Thursday, November 3, 2011

Historical Fiction - The Time is Now

I don't know a writer alive who doesn't own a shelf full of books about writing craft and process. But somehow I can never resist adding one more to my library. Recently I read a review and then purchased a copy of The Art and Craft of Writing Historical Fiction by James Alexander Thom. Thom has written historical fiction for decades, mainly about the Lewis and Clark era and other stories set in the early West.

His credo is: ""Once upon a time it was now. Today is now. But three hundred years ago, the 18th century was now. You as a historical novelist, can make any time now by taking your reader into that time. Once you grasp that, the rest is just hard work."

Ah, we know about hard work. But in his excellent book, Thom guides writers with concrete suggestions about how to bring history alive in story, and the ethics of thorny issues like changing real facts and portraying real historical people. I especially appreciated his comparisons to the differences in writing nonfiction history and historical fiction.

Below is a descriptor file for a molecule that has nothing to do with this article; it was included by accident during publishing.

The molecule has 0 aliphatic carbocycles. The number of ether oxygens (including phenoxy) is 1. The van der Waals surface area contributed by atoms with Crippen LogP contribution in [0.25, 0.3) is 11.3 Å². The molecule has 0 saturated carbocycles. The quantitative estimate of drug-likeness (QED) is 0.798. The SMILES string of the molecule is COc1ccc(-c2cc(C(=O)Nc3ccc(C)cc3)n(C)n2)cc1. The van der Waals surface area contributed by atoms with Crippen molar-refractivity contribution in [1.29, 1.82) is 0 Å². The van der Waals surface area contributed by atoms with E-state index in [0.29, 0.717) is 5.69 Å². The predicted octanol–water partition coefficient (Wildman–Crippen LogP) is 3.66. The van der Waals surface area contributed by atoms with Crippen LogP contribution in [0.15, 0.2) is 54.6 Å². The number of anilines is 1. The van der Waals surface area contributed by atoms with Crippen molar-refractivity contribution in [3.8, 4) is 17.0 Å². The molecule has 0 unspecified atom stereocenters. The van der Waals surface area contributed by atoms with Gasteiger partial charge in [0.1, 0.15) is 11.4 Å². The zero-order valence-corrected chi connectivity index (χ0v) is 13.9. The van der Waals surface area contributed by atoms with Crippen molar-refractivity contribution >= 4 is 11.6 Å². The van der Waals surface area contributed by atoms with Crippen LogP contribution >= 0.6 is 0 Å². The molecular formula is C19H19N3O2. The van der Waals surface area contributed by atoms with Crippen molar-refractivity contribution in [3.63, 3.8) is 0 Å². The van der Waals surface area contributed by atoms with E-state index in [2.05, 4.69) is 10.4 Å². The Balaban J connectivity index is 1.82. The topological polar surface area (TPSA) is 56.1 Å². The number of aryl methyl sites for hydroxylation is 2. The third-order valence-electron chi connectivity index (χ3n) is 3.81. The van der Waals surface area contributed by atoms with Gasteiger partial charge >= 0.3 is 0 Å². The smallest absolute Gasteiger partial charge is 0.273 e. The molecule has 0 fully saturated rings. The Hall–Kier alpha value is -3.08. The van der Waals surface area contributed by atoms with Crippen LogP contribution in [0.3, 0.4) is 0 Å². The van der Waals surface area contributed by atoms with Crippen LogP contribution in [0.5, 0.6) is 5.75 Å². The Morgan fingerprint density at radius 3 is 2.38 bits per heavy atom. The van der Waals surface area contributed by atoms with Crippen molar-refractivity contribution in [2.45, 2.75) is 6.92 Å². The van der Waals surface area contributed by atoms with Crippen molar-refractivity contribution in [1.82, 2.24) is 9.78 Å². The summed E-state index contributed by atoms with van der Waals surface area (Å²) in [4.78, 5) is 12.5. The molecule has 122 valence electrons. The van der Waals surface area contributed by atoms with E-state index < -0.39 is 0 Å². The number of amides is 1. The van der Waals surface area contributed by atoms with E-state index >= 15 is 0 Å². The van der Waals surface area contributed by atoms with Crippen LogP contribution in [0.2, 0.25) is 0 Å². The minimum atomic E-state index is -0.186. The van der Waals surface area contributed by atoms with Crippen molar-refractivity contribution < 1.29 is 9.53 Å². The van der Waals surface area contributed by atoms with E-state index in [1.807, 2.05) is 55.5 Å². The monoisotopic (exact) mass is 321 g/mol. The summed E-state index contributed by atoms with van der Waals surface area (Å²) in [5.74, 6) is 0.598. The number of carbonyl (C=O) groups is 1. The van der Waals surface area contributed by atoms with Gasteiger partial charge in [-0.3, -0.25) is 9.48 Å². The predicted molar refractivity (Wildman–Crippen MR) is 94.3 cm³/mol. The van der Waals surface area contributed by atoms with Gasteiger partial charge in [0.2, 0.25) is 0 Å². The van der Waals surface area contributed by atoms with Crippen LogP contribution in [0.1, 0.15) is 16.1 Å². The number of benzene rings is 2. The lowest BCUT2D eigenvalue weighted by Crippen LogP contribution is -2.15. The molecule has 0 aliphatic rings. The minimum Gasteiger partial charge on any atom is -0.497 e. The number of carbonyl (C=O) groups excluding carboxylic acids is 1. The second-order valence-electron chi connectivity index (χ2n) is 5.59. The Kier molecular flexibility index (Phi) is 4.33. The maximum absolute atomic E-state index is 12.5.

I encourage those of you writing history, nonfiction or fiction, to check it out. It is a tremendous resource that fills a gap.


  1. Can't wait to order this book, Claire! Would you mind discussing the writer's role as an agent when she writes historical fiction? In other words, how much leeway does a writer have to extrapolate from the historical period? When does extrapolation lead the writer into unethical territory? Seems easier to understand the writer's boundaries, as she writes "non-fiction" (would someone give non-fiction a real name? Seriously). Historical fiction, though? Not so clear. Thanks, Claire and others!

  2. Perfect timing, as I'm about to plunge back into my 99th revision of the vaudeville novel...Thanks! I obviously need this book.

  3. Ah, the big question. This is addressed very well in the book. As my agent's assistant said the other day, as I reconsider my POV character's age, where is the departure from real historical fact? What is important is to own the departure from actual history and mention in author's note. Don't hide it. Every writer has to draw her own line on what is too much, keeping in mind it is fiction set in an historical setting.

    Rewrite on, Liza.